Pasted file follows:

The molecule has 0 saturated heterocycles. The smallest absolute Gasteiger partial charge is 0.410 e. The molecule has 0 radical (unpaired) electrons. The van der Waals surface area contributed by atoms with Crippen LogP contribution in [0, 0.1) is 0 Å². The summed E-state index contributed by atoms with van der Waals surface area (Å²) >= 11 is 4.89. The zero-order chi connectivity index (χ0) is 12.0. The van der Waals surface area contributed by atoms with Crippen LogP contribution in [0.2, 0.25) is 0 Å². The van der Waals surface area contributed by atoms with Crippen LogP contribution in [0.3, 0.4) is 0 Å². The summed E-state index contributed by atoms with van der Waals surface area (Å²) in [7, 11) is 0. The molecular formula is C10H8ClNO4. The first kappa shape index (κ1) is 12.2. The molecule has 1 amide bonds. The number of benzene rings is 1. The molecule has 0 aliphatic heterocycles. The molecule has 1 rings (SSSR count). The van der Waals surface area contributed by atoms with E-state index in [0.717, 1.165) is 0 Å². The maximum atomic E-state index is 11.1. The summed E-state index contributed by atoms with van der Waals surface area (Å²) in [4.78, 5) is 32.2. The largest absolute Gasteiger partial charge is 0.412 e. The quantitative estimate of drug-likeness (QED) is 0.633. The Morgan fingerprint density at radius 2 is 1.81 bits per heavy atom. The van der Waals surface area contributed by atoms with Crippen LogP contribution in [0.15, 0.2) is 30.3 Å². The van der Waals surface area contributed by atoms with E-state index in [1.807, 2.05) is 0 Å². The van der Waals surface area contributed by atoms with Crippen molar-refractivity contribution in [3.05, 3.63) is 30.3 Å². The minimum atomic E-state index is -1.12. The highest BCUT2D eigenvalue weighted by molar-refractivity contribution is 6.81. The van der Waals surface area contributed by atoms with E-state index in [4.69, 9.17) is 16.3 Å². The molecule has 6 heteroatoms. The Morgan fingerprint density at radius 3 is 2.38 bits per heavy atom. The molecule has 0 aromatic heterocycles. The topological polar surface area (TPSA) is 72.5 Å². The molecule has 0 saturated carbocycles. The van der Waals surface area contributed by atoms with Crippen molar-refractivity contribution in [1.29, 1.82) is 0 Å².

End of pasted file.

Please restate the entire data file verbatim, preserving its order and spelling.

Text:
The molecule has 0 saturated heterocycles. The smallest absolute Gasteiger partial charge is 0.410 e. The molecule has 0 radical (unpaired) electrons. The van der Waals surface area contributed by atoms with Crippen LogP contribution in [0, 0.1) is 0 Å². The summed E-state index contributed by atoms with van der Waals surface area (Å²) >= 11 is 4.89. The zero-order chi connectivity index (χ0) is 12.0. The van der Waals surface area contributed by atoms with Crippen LogP contribution in [0.2, 0.25) is 0 Å². The van der Waals surface area contributed by atoms with Crippen LogP contribution in [0.3, 0.4) is 0 Å². The summed E-state index contributed by atoms with van der Waals surface area (Å²) in [7, 11) is 0. The molecular formula is C10H8ClNO4. The first kappa shape index (κ1) is 12.2. The molecule has 1 amide bonds. The number of benzene rings is 1. The molecule has 0 aliphatic heterocycles. The molecule has 1 rings (SSSR count). The van der Waals surface area contributed by atoms with E-state index in [0.717, 1.165) is 0 Å². The maximum atomic E-state index is 11.1. The summed E-state index contributed by atoms with van der Waals surface area (Å²) in [4.78, 5) is 32.2. The largest absolute Gasteiger partial charge is 0.412 e. The quantitative estimate of drug-likeness (QED) is 0.633. The Morgan fingerprint density at radius 2 is 1.81 bits per heavy atom. The van der Waals surface area contributed by atoms with Crippen LogP contribution in [0.15, 0.2) is 30.3 Å². The van der Waals surface area contributed by atoms with E-state index in [1.807, 2.05) is 0 Å². The van der Waals surface area contributed by atoms with Crippen molar-refractivity contribution in [3.05, 3.63) is 30.3 Å². The minimum atomic E-state index is -1.12. The highest BCUT2D eigenvalue weighted by molar-refractivity contribution is 6.81. The van der Waals surface area contributed by atoms with E-state index in [4.69, 9.17) is 16.3 Å². The molecule has 6 heteroatoms. The Morgan fingerprint density at radius 3 is 2.38 bits per heavy atom. The molecule has 0 aromatic heterocycles. The topological polar surface area (TPSA) is 72.5 Å². The molecule has 0 saturated carbocycles. The van der Waals surface area contributed by atoms with Crippen molar-refractivity contribution in [1.29, 1.82) is 0 Å².